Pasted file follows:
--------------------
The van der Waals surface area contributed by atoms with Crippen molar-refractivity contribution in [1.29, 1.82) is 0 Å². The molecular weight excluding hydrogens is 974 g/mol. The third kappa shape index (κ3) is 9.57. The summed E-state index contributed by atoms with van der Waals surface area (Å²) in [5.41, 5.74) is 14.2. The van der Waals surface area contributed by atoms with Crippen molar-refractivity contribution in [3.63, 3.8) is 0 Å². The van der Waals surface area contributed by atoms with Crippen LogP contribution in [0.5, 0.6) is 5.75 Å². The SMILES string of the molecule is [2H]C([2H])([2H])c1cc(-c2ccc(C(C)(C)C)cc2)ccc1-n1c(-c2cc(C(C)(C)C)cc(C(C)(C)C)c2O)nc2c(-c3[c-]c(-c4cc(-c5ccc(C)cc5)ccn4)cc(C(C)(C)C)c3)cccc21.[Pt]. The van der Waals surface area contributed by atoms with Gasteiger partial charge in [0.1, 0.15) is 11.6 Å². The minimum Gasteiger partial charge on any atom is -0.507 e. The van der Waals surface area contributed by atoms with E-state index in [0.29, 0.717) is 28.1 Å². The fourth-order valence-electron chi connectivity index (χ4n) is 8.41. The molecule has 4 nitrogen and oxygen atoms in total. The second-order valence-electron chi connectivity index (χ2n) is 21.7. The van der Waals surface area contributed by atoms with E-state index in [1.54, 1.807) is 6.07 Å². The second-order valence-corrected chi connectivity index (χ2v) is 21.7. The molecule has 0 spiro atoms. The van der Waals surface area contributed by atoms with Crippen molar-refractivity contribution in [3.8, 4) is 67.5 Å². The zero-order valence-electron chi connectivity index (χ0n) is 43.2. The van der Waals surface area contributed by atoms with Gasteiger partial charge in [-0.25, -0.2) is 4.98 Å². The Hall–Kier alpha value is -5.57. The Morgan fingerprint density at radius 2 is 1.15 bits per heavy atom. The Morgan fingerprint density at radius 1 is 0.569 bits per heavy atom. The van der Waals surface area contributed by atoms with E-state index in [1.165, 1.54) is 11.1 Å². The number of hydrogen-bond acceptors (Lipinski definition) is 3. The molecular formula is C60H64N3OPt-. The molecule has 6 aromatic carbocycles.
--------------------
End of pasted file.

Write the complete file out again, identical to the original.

The van der Waals surface area contributed by atoms with Crippen molar-refractivity contribution in [1.29, 1.82) is 0 Å². The molecular weight excluding hydrogens is 974 g/mol. The third kappa shape index (κ3) is 9.57. The summed E-state index contributed by atoms with van der Waals surface area (Å²) in [5.41, 5.74) is 14.2. The van der Waals surface area contributed by atoms with Crippen molar-refractivity contribution in [3.63, 3.8) is 0 Å². The van der Waals surface area contributed by atoms with Crippen LogP contribution in [0.5, 0.6) is 5.75 Å². The SMILES string of the molecule is [2H]C([2H])([2H])c1cc(-c2ccc(C(C)(C)C)cc2)ccc1-n1c(-c2cc(C(C)(C)C)cc(C(C)(C)C)c2O)nc2c(-c3[c-]c(-c4cc(-c5ccc(C)cc5)ccn4)cc(C(C)(C)C)c3)cccc21.[Pt]. The van der Waals surface area contributed by atoms with Gasteiger partial charge in [0.1, 0.15) is 11.6 Å². The minimum Gasteiger partial charge on any atom is -0.507 e. The van der Waals surface area contributed by atoms with E-state index in [0.29, 0.717) is 28.1 Å². The fourth-order valence-electron chi connectivity index (χ4n) is 8.41. The molecule has 4 nitrogen and oxygen atoms in total. The second-order valence-electron chi connectivity index (χ2n) is 21.7. The van der Waals surface area contributed by atoms with E-state index in [1.54, 1.807) is 6.07 Å². The second-order valence-corrected chi connectivity index (χ2v) is 21.7. The molecule has 0 spiro atoms. The van der Waals surface area contributed by atoms with Crippen molar-refractivity contribution in [3.8, 4) is 67.5 Å². The zero-order valence-electron chi connectivity index (χ0n) is 43.2. The van der Waals surface area contributed by atoms with Gasteiger partial charge in [-0.25, -0.2) is 4.98 Å². The Hall–Kier alpha value is -5.57. The Morgan fingerprint density at radius 2 is 1.15 bits per heavy atom. The Morgan fingerprint density at radius 1 is 0.569 bits per heavy atom. The van der Waals surface area contributed by atoms with E-state index in [1.165, 1.54) is 11.1 Å². The number of hydrogen-bond acceptors (Lipinski definition) is 3. The molecular formula is C60H64N3OPt-. The molecule has 6 aromatic carbocycles.